Julius Caesar’s Invasions of Britain

Edward Armitage's reconstruction of the first invasion

Julius Caesar, the Governor of the Roman provinces of Cisalpine and Transalpine Gaul from 59 BC, before conquering northern Gaul four years later was ready to increase his provinces into Britain.

The Romans believed Britain to have large supplies of freshwater pearls, silver and slaves. Cross-channel traders were able to provide little information in regard to the harbours and the strength of any opposition.

Caesar decided on a two stage plan, first a large reconnaissance in force to gauge the strength of the British forces, which would be followed by a larger invasion a year later.

Reconnaissance in Force 55BC

Caesar launched his attack on August 26th 55 BC, on the Port of Deal. It was the first recorded battle on English soil. Caesar’s forces comprised of two legions. After achieving a successful landing, the Romans where unable to break out of the bridgehead. Heavy seas and winds in the Channel prevented more cavalry being sent to reinforce the forces, and the change in weather forced Caesar to withdraw back to Gaul.

The Main Invasion 54BC

One year later the Romans returned again led by Caesar, and defeated a British army under the British General Cassivellaunus.

Caesar sailed from Boulogne around July 6th or the 7th, with five legions and 2,000 cavalry in over 800 ships.

After securing bridgehead, he marched in the dark to attack the British forces at Bigbury, near where the City of Canterbury now stands, and a Legion drove the British forces out.

A storm on July 9th wrecked many of the ships in Caesar’s invasion force. He paused for some ten days to land the rest of his forces, whilst the British forces lead by Cassivellaunus , who is believed to have been the King of Catuvellauni, in what is now Hertfordshire, headed towards the invasion site.

On July 21st Caesar faced Cassivellaunus in a decisive battle. The location of the battle is unsure, but is believed to be west of the River Stour.

Three legions where sent out, and were soon counter-attacked by the British, but they over committed themselves, throwing all their forces at the Legions. The Roman Cavlary charged following the Legions counter-attack, preventing the Britons from re-forming and sending them into flight.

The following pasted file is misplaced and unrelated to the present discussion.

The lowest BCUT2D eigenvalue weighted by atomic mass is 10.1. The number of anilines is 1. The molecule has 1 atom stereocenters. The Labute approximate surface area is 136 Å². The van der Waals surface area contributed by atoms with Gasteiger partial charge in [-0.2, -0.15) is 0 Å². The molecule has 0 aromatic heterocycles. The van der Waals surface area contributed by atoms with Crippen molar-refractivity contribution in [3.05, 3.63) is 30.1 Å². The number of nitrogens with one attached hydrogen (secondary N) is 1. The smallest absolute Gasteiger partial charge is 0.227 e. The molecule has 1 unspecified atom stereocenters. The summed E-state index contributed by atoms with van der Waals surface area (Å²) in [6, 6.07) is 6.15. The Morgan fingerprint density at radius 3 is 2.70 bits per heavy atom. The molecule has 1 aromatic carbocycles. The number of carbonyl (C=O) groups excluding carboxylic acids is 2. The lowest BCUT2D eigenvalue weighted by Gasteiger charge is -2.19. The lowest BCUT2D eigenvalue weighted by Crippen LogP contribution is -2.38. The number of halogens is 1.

Cassivellaunus retreated across the River Thames, somewhere near Higham in Kent and Tilbury in Essex.

It is unsure where Caesar followed Cassivellaunus and crossed the river himself, but the Roman forces charged through the water, kneck-deep, and the Britons where forced to re-treat again.

Both sides had fought themselves into a stalemate, as Caesar had been unable to defeat out-right the Britons, and he had been unable to secure victory before the autumn.

Facing an armed revolt in Gaul, Caesar abandoned plans to carry on the war into the winter and returned back across the Channel.

The Results of the Caesar Invasions

Many in Rome, believed that Caesar had failed in both invasions, and it was regarded by the later Roman writer Suetonius wrotesaid that was one of only three times, that Caesar failed on the battlefield.

To many historians now, it is regarded that Caesar did win the war, but the Gaul revolt and then the Roman civil war went on to delay a successful British invasion for almost a century.


  1. Richard Brooks, Cassell’s Battlefields of Britain & Ireland, Weidenfield & Nicolson (2005)
  2. Guy De La Bedoyere, Defying Rome, The Rebels of Roman Britain, Tempus Publishing Limited (2003)
  3. John O’Farrell, An Utterly Impartial History of Britain, or 2,000 years of Upper Class Idiots in Charge, Random House (2007)